The Rail Regulator Tom Winsor yesterday delivered a devastating attack on the Government-backed company which now runs the rail network, saying that lack of proper shareholder control over the business had led to a £12bn "explosion" in costs.
The indictment of Network Rail came as ministers prepare to order big increases in train fares to cover the costs of operating, maintaining and renewing the national rail system.
Network Rail, the not-for-profit entity which came into being last October, is asking Mr Winsor for £27.8bn to run the network for the five years to 2006 compared with the £16bn he had agreed to allow its predecessor Railtrack.
Mr Winsor said that the stewardship and performance of Network Rail had been "very far from satisfactory" adding that the "jury is still out" on whether it was any improvement on Railtrack, which was forced into administration by the former Transport Secretary Stephen Byers in October 2001.
"The main stewardship failure is the explosion in costs and the explosion in costs is a function of the fact that there is no shareholder equity any more," said Mr Winsor.
His comments strike at the heart of the Government's rationale for creating Network Rail, which was to improve train services by making the network operator accountable to passengers and not private shareholders.
Since it took over, however, standards of service have deteriorated with delays in the last 12 months rising by nine per cent despite Network Rail's costs spiralling out of control. In 2002-03 it overspent its £3.5bn budget by £1.5bn and now projects that spending will rise from £3bn a year, before the October 2000 Hatfield disaster, to £6.4bn by 2005-06.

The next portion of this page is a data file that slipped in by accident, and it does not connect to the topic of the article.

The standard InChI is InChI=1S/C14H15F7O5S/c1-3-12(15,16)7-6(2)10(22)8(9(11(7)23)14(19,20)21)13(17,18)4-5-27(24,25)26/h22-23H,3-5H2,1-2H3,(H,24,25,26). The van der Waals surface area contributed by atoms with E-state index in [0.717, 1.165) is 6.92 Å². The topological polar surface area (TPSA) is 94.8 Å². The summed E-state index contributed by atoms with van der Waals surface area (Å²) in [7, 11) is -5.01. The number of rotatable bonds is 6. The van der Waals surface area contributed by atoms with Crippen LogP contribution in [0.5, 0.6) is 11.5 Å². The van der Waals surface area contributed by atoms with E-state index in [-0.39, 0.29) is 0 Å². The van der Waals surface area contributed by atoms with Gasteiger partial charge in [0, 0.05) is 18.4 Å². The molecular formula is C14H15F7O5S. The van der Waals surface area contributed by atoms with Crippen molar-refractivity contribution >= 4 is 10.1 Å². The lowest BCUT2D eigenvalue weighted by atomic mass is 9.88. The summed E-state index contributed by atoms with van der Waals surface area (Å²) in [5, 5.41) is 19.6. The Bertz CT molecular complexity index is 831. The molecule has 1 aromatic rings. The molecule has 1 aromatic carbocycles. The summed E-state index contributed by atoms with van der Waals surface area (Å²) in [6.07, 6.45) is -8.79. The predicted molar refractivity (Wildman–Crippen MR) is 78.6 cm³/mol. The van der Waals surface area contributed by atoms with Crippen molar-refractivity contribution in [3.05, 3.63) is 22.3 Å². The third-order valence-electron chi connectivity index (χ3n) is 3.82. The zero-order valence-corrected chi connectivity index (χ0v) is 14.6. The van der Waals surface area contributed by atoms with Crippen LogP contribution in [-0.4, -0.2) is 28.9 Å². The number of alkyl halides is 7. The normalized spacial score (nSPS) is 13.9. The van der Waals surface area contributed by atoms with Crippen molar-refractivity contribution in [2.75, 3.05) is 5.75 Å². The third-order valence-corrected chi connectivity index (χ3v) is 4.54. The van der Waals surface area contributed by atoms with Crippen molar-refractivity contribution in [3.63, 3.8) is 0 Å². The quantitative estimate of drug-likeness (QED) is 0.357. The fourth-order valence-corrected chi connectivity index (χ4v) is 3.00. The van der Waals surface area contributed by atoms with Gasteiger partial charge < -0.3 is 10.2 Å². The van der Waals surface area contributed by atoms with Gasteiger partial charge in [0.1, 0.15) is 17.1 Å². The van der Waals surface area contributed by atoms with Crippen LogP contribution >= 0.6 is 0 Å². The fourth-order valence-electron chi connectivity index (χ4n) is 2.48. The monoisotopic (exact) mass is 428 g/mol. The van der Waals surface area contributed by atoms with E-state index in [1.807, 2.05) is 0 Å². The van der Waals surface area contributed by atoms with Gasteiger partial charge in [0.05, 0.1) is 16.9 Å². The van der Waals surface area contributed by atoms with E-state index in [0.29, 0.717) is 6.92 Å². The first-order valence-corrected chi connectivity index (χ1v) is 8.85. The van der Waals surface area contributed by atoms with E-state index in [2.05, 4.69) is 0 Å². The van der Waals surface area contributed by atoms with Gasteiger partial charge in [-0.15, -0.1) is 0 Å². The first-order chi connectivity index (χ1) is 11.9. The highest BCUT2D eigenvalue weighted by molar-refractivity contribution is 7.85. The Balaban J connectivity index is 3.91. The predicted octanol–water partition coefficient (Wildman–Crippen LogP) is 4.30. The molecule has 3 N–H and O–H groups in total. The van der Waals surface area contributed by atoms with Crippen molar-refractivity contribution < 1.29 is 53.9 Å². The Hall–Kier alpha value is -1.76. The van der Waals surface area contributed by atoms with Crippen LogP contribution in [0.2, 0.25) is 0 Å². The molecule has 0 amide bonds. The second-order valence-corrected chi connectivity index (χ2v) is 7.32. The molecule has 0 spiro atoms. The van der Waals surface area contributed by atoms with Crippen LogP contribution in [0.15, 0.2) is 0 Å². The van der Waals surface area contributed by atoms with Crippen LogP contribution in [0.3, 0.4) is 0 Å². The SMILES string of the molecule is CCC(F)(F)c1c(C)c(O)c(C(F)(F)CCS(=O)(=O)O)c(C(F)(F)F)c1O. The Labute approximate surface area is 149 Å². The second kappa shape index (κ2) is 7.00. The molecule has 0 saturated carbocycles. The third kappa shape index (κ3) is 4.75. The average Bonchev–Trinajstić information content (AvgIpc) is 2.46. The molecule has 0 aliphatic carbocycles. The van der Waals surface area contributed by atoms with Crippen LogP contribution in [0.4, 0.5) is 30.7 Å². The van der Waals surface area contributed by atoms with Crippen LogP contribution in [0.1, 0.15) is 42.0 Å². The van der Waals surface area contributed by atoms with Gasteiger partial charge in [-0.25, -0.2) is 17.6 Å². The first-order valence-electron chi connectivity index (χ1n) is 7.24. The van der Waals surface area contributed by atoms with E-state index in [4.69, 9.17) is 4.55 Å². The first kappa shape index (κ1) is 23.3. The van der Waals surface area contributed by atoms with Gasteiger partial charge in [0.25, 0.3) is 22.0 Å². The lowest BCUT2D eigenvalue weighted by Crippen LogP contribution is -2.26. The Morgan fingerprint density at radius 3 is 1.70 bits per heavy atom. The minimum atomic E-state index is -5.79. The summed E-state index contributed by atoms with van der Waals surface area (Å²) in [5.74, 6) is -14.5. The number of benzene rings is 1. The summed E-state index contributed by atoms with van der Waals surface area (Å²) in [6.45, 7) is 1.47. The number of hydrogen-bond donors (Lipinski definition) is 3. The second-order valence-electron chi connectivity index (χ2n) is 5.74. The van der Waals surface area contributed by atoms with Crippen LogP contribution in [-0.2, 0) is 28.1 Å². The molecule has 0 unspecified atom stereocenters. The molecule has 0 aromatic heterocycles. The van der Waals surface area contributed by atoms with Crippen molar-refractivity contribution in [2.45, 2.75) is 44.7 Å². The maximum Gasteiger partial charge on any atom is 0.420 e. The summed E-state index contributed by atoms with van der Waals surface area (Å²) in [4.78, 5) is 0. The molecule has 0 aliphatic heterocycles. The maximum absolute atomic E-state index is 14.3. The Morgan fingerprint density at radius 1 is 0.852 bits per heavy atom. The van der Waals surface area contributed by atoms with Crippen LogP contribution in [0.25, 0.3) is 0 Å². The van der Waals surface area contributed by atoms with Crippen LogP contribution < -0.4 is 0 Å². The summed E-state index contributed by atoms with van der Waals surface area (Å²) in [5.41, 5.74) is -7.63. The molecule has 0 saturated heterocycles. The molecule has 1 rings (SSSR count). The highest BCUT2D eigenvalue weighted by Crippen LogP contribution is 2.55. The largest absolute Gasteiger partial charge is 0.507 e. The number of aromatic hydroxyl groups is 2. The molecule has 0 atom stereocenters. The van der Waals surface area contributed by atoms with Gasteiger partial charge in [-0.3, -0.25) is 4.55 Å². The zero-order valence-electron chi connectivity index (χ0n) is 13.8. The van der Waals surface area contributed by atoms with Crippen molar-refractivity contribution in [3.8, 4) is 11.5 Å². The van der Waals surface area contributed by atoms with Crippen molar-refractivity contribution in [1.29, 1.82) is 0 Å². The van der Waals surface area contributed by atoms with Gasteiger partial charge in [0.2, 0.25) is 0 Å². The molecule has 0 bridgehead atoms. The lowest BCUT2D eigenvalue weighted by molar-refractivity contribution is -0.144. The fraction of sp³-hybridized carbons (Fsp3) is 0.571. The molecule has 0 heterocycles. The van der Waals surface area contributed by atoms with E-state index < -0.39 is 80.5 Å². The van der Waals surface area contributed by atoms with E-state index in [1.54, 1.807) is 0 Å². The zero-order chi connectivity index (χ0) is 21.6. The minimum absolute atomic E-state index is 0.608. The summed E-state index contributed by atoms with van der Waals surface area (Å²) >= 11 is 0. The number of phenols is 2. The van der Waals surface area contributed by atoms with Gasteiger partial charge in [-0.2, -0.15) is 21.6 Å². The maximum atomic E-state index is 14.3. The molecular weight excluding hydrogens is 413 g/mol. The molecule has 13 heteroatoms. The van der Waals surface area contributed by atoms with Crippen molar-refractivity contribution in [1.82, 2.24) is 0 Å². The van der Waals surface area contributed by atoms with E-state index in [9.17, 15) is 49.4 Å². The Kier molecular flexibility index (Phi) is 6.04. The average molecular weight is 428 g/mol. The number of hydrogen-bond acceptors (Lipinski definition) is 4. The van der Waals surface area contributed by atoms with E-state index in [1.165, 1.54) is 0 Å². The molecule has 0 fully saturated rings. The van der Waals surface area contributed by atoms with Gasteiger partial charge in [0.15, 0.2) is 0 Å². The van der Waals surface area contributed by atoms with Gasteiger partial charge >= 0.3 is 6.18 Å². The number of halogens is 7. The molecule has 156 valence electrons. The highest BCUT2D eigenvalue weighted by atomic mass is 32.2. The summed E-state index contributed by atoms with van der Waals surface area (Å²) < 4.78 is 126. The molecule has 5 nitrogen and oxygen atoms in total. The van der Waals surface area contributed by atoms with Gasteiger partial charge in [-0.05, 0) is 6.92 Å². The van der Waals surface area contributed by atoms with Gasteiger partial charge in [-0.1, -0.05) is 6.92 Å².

Mr Winsor said that half the increase in costs was due to high levels of maintenance and renewal work--a legacy of "decades of under-investment and the incompetence of Railtrack". But the other 50 per cent was due to Network Rail's rising unit costs, he said.
Operating costs doubled in the last two years even though there had been no real increase in the number of signalmen and many of Network Rail's contractors were on cost-plus contracts. Meanwhile plans to cut 1,000 head-office jobs were scrapped as soon as Railtrack was placed in administration.
Mr Winsor said the absence of any equity in Network Rail made it much more difficult to incentivise the management because there were no shareholders to answer to if it were penalised for poor performance. He also poured scorn on the idea that Network Rail's 130-strong governing body could keep a check on its costs.
"Shareholders with money at stake are far more likely to be responsive than public interest members of a not-for-profit company with a pound each at stake," he said.
The regulator's comments make it clear that Mr Winsor will take a very tough line with Network Rail when he completes his interim determination in December of how much it should receive in "access charges" from train operating companies. Of the £5bn that Network Rail received last year roughly half came from passenger fares and half from Government subsidies.
Mr Winsor said that even if his interim review concluded that Network Rail needed more money, fares would not necessarily have to rise. That and the other options of closing lines or reducing services were questions for the new Transport Secretary Alastair Darling and the Strategic Rail Authority.
The Rail Regulator's own budget is increasing by 13 per cent this year to £14.8m to cover the cost of conducting the review. Outlook, page 17Reuse content